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Story Publication logo November 13, 2020

Politicians up for Election Have Land and Fines in Regions Responsible for Deforestation (Portuguese)

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Amazon rainforest burning under smoke in sunny day in Acre, Brazil near the border with Bolivia. Image by Shutterstock. Brazil, date unknown.
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In January 2020, The Agribusiness Watch (De Olho nos Ruralistas) released its major journalistic...

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Deforestation on the livestock farm in the municipality of São Félix do Xingu, in Pará. Image by Marcio Isensee/Shutterstock. Brazil, date unknown.
Deforestation on the livestock farm in the municipality of São Félix do Xingu, in Pará. Image by Marcio Isensee/Shutterstock. Brazil, date unknown.

Fábio Henrique Gardingo (Citizenship Party), a candidate for the city government, is part of a family that has been fined millions by the Brazilian Institute of Environment and Renewable Natural Resources (Ibama) for deforestation in Boca do Acre and Lábrea (AM), two of the main frontiers of deforestation in the Amazon. His uncle Tãozinho Gardingo and his aunt Esperança were fined 2.08 million reais in 2004 (equivalent to 6.32 million reais today) and 1.15 million reais last year for crimes against the flora in the two municipalities among the 267 that today make up the Arc of Deforestation. Popularized at the end of the 1990s, the term defines a strip of 256 municipalities that concentrate the highest deforestation rates in the Amazon, starting at the border between Pará and Maranhão, on the outskirts of the Belém-Brasília highway, and descending to Mato Grosso, where it makes an arc movement that extends as far as the border of Acre with Amazonas.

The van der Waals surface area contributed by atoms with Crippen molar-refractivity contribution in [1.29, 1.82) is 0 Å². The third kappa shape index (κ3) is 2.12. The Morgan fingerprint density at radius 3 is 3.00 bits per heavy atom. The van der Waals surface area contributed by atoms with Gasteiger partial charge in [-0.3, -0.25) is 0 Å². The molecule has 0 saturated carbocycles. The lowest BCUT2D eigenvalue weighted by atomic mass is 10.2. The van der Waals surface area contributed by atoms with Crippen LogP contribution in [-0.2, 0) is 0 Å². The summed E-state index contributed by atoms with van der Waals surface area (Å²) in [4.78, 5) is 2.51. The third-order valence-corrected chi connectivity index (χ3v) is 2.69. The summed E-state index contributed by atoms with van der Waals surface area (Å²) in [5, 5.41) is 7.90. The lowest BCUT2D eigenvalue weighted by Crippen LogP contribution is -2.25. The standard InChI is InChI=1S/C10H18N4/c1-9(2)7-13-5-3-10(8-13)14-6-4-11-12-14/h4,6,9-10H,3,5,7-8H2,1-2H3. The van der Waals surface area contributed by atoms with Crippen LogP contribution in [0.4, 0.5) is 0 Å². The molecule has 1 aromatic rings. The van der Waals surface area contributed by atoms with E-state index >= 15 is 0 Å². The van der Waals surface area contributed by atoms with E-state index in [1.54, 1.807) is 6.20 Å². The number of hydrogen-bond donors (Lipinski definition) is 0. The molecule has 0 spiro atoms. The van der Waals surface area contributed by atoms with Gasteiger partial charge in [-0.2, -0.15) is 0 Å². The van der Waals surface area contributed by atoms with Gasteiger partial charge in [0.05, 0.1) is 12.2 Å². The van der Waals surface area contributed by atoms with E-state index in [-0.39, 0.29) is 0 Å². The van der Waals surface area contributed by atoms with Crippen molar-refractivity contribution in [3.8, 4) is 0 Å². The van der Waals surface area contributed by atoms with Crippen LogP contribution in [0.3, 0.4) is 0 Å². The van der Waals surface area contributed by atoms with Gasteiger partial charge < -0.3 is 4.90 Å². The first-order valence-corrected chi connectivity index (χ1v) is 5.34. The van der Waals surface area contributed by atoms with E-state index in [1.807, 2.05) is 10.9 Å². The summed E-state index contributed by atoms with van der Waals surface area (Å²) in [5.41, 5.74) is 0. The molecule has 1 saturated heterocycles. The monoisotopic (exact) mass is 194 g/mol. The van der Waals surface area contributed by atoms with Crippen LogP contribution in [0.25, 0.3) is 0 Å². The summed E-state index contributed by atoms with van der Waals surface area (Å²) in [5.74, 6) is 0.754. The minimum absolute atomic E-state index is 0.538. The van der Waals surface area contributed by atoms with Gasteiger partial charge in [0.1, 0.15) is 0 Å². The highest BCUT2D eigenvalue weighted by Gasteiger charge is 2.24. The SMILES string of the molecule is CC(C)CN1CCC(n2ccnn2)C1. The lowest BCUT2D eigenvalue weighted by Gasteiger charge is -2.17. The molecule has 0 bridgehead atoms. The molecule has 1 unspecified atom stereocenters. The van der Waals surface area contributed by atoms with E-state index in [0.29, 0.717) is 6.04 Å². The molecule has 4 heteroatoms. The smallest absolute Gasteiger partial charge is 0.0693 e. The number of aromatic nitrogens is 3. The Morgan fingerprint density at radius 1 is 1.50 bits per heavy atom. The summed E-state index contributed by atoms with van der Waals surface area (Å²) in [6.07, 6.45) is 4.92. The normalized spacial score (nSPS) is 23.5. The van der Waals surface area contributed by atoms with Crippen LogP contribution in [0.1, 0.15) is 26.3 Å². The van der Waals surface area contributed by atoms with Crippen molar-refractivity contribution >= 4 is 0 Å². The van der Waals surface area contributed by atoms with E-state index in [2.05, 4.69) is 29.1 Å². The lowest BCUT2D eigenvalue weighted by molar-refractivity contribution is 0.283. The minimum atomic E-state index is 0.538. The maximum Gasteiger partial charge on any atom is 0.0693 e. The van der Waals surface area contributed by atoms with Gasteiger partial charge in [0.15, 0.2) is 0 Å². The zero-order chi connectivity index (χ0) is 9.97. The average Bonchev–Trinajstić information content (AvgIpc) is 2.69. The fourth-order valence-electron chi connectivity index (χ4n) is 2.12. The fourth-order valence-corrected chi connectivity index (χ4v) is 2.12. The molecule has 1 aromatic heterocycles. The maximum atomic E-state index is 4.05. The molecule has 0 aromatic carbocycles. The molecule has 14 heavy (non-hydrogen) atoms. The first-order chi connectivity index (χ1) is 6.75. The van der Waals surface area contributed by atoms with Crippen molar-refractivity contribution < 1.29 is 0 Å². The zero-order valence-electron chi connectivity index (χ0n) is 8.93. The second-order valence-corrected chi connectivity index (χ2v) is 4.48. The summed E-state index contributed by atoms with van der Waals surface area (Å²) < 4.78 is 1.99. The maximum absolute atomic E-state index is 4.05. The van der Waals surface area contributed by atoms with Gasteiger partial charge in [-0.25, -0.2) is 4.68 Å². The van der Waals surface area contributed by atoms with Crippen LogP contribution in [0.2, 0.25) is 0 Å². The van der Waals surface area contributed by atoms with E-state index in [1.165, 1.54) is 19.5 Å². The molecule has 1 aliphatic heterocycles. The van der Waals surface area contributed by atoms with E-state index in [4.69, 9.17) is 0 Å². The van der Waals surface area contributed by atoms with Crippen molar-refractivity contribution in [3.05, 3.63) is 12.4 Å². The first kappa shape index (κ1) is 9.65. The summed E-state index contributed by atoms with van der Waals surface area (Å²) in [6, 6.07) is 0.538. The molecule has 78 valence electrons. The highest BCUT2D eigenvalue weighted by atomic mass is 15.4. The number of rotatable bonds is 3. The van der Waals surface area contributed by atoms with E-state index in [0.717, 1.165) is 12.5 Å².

Fabinho Gardingo is not a politician from the Amazon or from any of the other eight states — Mato Grosso, Maranhão and the rest of the Northern region — that make up the Legal Amazon. He is a candidate in Matipó, a small coffee town in the Zona da Mata, in Minas Gerais. He has already been mayor twice; Sebastião Gardingo (Tãozinho) once. Fabinho's uncle and his father, Antônio Fábio, have already been on the dirty list of slave labor for illegal exploitation of labor in the Amazon: in July 2011, 42 workers were freed from their farms. The Gardingo have paid part of the environmental fines, but there are others that are awaiting payment, including the active debt, and in the degree of appeal within Ibama's administrative process.

Read this story in full in Portuguese on the El País website.